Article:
With Osama bin Laden dead and al-Qaeda in disarray, moderate Muslims were set to reclaim political Islam from extremists. But 2 years later, the Islam projected by extremists is back with a vengeance

One does not have to be a revolutionary poet like Faiz Ahmad Faiz to look at events in the Muslim world and lament at being deceived by the promise of a false dawn — as he memorably did at the time of Indian independence, “Yeh woh sehar to nahin jiski arzoo le kar, chale the yaar ke mil jayegee kabhi na kabhi.”

Barely two years ago around this time, the Arab Street appeared to be on the cusp of a historic democratic revolution that was supposed to define Islam in the 21st century. An Islam compatible and at ease with the democratic values of free speech and tolerance.

With Osama bin Laden dead and al-Qaeda in disarray, moderate Muslims were set to reclaim the much maligned political Islam from extremists. The sight of articulate young Muslims with their Blackberrys and iPhones yearning for change and pushing for a radical break with the past mesmerised the world. Even card-carrying Islamophobes were forced into rethinking their pet theories about Islam.

It was hailed as Islam’s belated Enlightenment moment — a heady time when even a minor street protest came to be celebrated as a sign of Muslim awakening. William Wordsworth’s paean to the French Revolution could well apply to the “Arab Spring,” “Bliss was it in that dawn to be alive, But to be young was very heaven!”

Its own making

Yet, all that seems so long ago now. The old terrifying face of Islam projected by extremists is back with a vengeance. The so-called jihadis have seized back the crucial edge in the battle for the soul of Islam. In fact, it would be more accurate to say that, unwittingly, moderate Muslims have thrown away the gains briefly achieved in those heady days in 2011.

Few revolutions in modern history have turned out quite so badly, and been so greedily devoured by its own children. Today, much of the Muslim world is in worse shape than before — a seething cauldron of hate and bigotry, and torn by sectarian violence. Crucially, for once, the “Great Satan” has nothing to do with what is going on there. There is no George W. Bush, no Tony Blair. Indeed, America has gone to some lengths to keep out of it even at the risk of alienating some of its European allies.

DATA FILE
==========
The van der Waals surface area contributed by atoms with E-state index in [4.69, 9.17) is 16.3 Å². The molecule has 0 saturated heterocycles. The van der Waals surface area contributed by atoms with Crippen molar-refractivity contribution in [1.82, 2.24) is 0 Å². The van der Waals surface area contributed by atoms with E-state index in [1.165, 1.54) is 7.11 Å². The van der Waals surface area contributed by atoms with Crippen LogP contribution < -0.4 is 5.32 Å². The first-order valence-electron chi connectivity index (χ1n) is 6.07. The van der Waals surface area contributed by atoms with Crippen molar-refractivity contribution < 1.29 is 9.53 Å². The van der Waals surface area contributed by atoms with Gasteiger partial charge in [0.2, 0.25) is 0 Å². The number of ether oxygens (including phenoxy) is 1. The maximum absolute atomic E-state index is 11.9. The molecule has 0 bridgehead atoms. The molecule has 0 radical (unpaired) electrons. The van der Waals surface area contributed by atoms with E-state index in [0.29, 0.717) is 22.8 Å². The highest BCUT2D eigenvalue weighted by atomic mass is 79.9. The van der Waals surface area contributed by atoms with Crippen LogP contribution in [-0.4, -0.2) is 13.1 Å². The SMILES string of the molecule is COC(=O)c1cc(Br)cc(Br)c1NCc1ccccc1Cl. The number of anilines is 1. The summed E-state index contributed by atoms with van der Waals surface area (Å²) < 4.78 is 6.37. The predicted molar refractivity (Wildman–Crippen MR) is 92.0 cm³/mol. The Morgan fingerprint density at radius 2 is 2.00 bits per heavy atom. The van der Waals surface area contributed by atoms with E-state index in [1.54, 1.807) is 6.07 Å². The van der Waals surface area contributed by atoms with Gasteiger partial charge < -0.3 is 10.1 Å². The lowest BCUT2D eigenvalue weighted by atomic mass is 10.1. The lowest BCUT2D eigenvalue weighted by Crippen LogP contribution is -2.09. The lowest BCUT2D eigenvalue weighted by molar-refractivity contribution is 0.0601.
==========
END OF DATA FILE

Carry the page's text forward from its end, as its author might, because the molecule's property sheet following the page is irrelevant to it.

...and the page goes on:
Revival of hostility

The mess is entirely of Muslims’ own making. It is the “Great Satan” within who is wreaking the damage. Islam is at war with itself, which is raging, simultaneously, at several levels — between moderates and extremists; between Shias and Sunnis; and between pro-West (Saudi Arabia and its Gulf allies) and anti-West (Iran, Lebanon, Syria) Muslim powers.

Perhaps, for the first time since the emergence of political Islam in its present ugly form in the last century the target of hate is not the West. It is very much an intra-Muslim affair. The warriors as well as their targets are all indigenous. Mostly, it is Muslims fighting other Muslims with Christians often caught up in the crossfire.

One of the most disturbing aspects is the bloody resurgence of Shia-Sunni hostility. Iraq, Egypt, Lebanon and Syria all have been sucked into a cycle of Muslim-on-Muslim violence that makes the Catholic-Protestant troubles in Northern Ireland look like kids’ stuff.

In Iraq alone, more than 6,000 people were killed in Shia-Sunni violence in 2013 — “a death toll not seen since 2008,” according to the BBC. Across West Asia, a form of ethnic cleansing is going on with Shias being forced to flee Sunni-majority areas, and vice versa. The region is awash with refugees from both sects raising the spectre of a Palestinian-style crisis of the stateless/homeless Muslims.

It is reckoned that more than a third of Syria’s population has been displaced, with a knock-on effect being felt throughout West Asia. In Lebanon, the presence of Sunni Muslim refugees has put pressure on its already fragile sectarian balance. Tensions are being fuelled by the Shia militant group Hezbollah which is actively backing the Syrian President Bashar al-Assad, a fellow Shia from the Alawite sect. And all this is happening with the blessings of Shia/Sunni regimes aligned to rival sectarian interests.